doctor before taking this medicine:
• do you have any kidney problems? If so, you should discuss
this with your doctor, as he may wish to reduce the dose.
• are you on a sodium controlled diet?
• have you ever had colitis (inflammation of the bowel)?
• have you ever had a serious blistering of your skin after having
Cefotaxime?
• have you ever had a blood reaction after having Cefotaxime?
The liquid used to make up the infusion (“drip”) solution may also
contain other ingredients prescribed by your doctor. You should ask
the person giving you the drip what it contains in case you may be
allergic to any of these ingredients.
Cefotaxime may interfere with certain laboratory tests. If you need
to have any diagnostic, urine or blood tests whilst taking this
medicine, please ensure the doctor or nurse knows that you are
taking Cefotaxime.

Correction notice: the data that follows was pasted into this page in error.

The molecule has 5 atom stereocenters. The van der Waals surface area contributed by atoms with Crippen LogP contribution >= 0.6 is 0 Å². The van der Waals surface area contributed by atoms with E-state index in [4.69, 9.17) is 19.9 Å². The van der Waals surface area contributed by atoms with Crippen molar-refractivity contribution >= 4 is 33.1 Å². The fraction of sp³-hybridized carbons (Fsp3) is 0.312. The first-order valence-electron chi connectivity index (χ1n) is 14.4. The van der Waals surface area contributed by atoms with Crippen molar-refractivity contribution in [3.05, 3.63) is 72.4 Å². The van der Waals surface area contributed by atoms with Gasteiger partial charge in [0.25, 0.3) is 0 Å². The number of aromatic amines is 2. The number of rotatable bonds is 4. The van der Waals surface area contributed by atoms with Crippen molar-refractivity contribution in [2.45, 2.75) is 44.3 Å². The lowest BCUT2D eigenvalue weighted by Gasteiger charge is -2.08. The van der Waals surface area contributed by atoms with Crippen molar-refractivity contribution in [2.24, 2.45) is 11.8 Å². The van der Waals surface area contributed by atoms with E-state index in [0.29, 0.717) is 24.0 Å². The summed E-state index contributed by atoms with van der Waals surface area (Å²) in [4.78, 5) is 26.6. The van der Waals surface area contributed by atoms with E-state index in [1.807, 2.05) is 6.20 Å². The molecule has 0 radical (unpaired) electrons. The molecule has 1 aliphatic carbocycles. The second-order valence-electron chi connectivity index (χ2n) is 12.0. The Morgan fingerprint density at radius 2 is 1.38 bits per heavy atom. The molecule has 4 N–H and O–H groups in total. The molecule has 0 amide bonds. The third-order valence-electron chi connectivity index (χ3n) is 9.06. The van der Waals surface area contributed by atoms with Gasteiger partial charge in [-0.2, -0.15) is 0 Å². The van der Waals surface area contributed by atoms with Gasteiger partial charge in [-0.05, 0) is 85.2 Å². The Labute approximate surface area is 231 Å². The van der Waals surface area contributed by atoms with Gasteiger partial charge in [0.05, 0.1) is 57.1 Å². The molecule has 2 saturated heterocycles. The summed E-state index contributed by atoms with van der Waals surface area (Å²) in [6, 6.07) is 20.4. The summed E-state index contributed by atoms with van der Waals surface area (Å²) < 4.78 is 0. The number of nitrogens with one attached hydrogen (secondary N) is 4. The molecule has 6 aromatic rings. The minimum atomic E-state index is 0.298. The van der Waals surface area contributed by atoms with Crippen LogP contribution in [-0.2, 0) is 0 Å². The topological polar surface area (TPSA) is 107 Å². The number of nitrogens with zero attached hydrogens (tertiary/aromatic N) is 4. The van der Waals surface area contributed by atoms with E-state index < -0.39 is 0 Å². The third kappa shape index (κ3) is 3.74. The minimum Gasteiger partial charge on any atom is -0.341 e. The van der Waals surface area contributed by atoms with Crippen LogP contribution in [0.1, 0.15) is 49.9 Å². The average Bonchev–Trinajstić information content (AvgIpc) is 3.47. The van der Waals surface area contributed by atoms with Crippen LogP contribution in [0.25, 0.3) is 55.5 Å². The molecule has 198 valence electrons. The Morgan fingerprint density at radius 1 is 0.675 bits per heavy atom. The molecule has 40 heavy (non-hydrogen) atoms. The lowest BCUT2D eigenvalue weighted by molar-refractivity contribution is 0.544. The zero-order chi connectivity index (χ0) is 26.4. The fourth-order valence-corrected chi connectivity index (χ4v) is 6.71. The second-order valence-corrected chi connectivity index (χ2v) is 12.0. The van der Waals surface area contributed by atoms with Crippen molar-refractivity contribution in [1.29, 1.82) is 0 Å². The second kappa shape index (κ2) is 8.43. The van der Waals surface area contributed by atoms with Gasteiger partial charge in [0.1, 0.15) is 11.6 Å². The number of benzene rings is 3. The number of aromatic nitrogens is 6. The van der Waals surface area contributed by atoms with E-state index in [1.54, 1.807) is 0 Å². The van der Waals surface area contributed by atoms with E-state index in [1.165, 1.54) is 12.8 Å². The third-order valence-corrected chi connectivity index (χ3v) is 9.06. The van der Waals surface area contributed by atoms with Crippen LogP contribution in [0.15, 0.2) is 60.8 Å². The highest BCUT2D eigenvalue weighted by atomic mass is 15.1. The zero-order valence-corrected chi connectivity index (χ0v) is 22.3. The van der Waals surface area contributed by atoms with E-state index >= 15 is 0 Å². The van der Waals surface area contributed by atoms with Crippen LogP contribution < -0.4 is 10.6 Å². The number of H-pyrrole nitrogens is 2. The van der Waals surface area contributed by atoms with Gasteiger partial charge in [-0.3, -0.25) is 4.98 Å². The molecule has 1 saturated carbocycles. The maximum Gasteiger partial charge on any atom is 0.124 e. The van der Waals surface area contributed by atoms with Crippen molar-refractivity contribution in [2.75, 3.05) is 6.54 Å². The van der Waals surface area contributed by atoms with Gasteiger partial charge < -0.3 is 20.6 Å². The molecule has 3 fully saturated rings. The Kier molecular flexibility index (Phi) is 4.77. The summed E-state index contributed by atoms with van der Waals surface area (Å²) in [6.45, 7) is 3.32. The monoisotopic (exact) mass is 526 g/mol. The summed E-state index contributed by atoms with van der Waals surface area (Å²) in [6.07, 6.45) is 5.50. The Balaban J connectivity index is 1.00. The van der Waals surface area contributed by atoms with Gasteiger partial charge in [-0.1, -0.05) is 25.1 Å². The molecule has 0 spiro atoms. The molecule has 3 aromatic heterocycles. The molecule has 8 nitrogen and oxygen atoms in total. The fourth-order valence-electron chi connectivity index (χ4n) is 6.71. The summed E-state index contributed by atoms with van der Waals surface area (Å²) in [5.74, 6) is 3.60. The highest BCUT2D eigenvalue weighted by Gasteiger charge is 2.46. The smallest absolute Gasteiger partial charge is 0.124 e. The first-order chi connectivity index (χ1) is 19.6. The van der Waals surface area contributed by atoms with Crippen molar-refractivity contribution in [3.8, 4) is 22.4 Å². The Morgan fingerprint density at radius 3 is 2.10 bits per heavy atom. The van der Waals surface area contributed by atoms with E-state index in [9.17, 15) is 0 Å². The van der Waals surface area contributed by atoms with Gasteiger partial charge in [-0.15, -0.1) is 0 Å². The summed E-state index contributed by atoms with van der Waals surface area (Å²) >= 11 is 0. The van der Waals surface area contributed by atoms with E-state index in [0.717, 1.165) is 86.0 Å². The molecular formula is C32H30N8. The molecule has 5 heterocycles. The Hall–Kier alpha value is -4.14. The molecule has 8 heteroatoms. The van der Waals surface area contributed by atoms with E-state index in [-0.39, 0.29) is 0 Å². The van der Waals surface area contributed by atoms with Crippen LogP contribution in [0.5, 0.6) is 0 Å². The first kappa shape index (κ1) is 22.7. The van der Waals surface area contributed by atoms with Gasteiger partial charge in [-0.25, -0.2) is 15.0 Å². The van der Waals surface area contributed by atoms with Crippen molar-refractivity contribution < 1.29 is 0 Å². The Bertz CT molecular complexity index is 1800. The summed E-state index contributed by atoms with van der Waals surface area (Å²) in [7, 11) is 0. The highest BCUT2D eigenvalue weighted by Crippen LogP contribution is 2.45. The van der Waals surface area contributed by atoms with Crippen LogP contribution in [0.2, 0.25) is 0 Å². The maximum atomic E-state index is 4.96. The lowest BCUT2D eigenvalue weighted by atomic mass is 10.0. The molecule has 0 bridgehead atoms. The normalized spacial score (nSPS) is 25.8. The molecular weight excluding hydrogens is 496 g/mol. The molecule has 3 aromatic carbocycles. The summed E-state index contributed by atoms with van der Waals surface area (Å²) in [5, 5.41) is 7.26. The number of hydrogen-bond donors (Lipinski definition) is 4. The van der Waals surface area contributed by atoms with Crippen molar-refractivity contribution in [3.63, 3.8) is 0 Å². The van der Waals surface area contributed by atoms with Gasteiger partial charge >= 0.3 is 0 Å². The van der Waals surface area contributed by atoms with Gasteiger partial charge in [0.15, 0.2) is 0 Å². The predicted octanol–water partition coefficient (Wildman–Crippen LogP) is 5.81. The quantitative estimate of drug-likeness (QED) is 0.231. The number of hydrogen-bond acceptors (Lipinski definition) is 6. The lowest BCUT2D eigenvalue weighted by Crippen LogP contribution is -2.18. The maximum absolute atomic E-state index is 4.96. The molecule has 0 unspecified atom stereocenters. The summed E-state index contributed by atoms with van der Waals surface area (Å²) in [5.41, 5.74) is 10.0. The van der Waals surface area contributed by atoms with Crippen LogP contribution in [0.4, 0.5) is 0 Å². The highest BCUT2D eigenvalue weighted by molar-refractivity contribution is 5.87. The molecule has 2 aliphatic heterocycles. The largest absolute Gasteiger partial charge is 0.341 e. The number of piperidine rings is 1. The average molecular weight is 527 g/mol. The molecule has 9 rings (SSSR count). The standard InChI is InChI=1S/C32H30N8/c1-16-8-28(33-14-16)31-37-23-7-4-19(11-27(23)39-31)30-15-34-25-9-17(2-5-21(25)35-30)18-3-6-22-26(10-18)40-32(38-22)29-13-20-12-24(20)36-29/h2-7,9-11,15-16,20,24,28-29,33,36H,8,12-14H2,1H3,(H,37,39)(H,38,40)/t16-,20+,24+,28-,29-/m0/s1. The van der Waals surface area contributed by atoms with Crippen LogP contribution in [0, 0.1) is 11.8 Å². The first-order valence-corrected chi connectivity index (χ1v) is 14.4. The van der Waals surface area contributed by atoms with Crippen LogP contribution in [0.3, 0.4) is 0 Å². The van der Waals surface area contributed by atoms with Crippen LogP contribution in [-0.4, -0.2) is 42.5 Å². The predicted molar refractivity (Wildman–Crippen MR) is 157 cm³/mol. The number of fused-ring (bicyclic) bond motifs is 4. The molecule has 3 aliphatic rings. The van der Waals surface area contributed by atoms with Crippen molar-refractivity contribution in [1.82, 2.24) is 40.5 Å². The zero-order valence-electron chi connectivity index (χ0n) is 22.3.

If your doctor suspects you are suffering from bacterial meningitis,
you will be urgently transferred to hospital. Before being transferred
to hospital for further treatment, you may be given a single injection
of Cefotaxime.
Please tell your doctor if any one of the above warnings applies to
you, or has applied to you in the past.
Taking other medicines
You should make sure you have told your doctor or pharmacist
about any other medicines that you are taking; including any you
have bought without a prescription.

This medicine can also be used to treat:
• gonorrhoea (a type of sexually transmitted disease)
• meningitis

If you can answer yes to any of the following questions, talk to your
doctor before taking this medicine:
• are you taking any aminoglycoside antibiotics (such as
amikacin, gentamicin, streptomycin, tobramycin)?
• are you taking any diuretics (such as furosemide) to treat high
blood pressure?